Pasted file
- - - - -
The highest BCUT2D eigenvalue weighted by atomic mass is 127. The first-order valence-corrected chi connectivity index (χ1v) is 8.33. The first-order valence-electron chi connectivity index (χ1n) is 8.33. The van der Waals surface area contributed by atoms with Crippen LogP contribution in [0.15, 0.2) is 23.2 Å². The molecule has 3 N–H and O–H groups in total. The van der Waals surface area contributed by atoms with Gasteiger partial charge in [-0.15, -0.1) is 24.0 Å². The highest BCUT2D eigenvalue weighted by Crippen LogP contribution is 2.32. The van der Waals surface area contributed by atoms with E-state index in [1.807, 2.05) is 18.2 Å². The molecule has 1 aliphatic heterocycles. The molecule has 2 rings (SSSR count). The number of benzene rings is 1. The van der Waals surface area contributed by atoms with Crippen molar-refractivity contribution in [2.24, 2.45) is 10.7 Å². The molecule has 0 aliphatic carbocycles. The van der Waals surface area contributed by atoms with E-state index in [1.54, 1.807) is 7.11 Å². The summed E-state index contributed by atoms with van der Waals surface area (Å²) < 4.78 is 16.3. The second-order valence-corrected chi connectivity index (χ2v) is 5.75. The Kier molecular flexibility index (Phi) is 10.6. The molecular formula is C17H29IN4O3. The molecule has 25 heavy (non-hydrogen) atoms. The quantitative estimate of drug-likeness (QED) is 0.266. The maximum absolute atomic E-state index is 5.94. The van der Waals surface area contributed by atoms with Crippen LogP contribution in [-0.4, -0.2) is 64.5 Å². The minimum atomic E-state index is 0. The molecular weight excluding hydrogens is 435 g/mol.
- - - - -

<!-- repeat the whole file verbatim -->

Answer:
The highest BCUT2D eigenvalue weighted by atomic mass is 127. The first-order valence-corrected chi connectivity index (χ1v) is 8.33. The first-order valence-electron chi connectivity index (χ1n) is 8.33. The van der Waals surface area contributed by atoms with Crippen LogP contribution in [0.15, 0.2) is 23.2 Å². The molecule has 3 N–H and O–H groups in total. The van der Waals surface area contributed by atoms with Gasteiger partial charge in [-0.15, -0.1) is 24.0 Å². The highest BCUT2D eigenvalue weighted by Crippen LogP contribution is 2.32. The van der Waals surface area contributed by atoms with E-state index in [1.807, 2.05) is 18.2 Å². The molecule has 1 aliphatic heterocycles. The molecule has 2 rings (SSSR count). The number of benzene rings is 1. The van der Waals surface area contributed by atoms with Crippen molar-refractivity contribution in [2.24, 2.45) is 10.7 Å². The molecule has 0 aliphatic carbocycles. The van der Waals surface area contributed by atoms with E-state index in [1.54, 1.807) is 7.11 Å². The summed E-state index contributed by atoms with van der Waals surface area (Å²) < 4.78 is 16.3. The second-order valence-corrected chi connectivity index (χ2v) is 5.75. The Kier molecular flexibility index (Phi) is 10.6. The molecular formula is C17H29IN4O3. The molecule has 25 heavy (non-hydrogen) atoms. The quantitative estimate of drug-likeness (QED) is 0.266. The maximum absolute atomic E-state index is 5.94. The van der Waals surface area contributed by atoms with Crippen LogP contribution in [-0.4, -0.2) is 64.5 Å². The minimum atomic E-state index is 0. The molecular weight excluding hydrogens is 435 g/mol.